Court Orders Past Trustee to Reimburse Plan Beneficiaries

The former owner is also barred from serving as a fiduciary, trustee, agent, or representative to an employee benefit plan. 

The U.S. District Court for the Eastern District of North Carolina has ordered the former owner of House of Lights Inc. to pay a restitution of more than $1 million to the company’s profit-sharing plan, after it was found he had issued checks for purposes prohibited under the Employee Retirement Income Security Act (ERISA).

Thomas E. Beverly Sr., who also served as the plan administrator and trustee to the company, will have to pay $1,639,983 restitution to the plan—which includes lost earnings of $331,121—and is ordered to hire a successor fiduciary who will take care of the restitution towards plan beneficiaries. According to the court, Beverly will have to issue the restitution by September 15.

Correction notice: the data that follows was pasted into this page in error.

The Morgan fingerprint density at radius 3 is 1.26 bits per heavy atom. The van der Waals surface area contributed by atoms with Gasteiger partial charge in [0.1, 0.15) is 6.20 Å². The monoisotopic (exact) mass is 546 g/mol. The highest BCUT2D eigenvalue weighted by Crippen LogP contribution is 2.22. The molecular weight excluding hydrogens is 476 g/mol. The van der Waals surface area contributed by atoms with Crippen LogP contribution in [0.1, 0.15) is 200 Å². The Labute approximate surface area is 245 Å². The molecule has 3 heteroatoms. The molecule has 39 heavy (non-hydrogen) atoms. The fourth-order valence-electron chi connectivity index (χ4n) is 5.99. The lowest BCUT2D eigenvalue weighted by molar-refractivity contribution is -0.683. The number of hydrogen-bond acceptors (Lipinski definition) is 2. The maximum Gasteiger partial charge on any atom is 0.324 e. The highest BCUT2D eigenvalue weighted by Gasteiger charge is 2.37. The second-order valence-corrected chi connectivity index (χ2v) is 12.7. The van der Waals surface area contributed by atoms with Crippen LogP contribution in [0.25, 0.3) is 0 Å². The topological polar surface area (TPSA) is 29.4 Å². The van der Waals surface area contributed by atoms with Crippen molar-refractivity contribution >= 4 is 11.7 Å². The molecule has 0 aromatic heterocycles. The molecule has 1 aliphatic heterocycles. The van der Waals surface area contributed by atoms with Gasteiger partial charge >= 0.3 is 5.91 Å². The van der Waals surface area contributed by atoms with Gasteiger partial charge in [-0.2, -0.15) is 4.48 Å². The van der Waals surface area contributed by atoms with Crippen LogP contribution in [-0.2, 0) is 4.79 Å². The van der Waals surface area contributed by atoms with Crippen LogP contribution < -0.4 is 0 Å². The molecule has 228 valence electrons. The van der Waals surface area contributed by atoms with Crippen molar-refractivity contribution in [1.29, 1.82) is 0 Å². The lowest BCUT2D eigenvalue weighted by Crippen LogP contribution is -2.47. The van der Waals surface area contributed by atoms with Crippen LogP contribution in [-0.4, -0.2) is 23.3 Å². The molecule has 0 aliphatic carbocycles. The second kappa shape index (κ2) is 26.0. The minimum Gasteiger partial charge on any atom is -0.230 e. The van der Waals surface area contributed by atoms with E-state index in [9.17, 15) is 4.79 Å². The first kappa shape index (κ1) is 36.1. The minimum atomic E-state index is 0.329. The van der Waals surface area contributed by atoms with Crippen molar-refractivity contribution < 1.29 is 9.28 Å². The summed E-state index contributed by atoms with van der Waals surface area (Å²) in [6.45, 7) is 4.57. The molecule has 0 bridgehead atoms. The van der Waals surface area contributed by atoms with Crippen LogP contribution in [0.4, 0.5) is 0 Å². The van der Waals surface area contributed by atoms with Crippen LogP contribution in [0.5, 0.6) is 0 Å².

In an investigation by the U.S. Department of Labor’s (DOL) Employee Benefits Security Administration (EBSA), it was found that Beverly had issued checks from the plan’s checking account to the House of Lights, himself and others for $1,308,862, which violated ERISA, from November 2011 to January 2014. The House of Lights Inc. Pension Plans & Trust had merged with the House of Lights Inc. Profit-Sharing Plan back in October 2010.

Beverly disclosed that some of the checks issued had gone towards payments for company-owned and personal properties. In addition to the restitution charge, Beverly is permanently prohibited from violating provisions of Title I of ERISA, and from serving as a fiduciary, trustee, agent or representative to an employee benefit plan.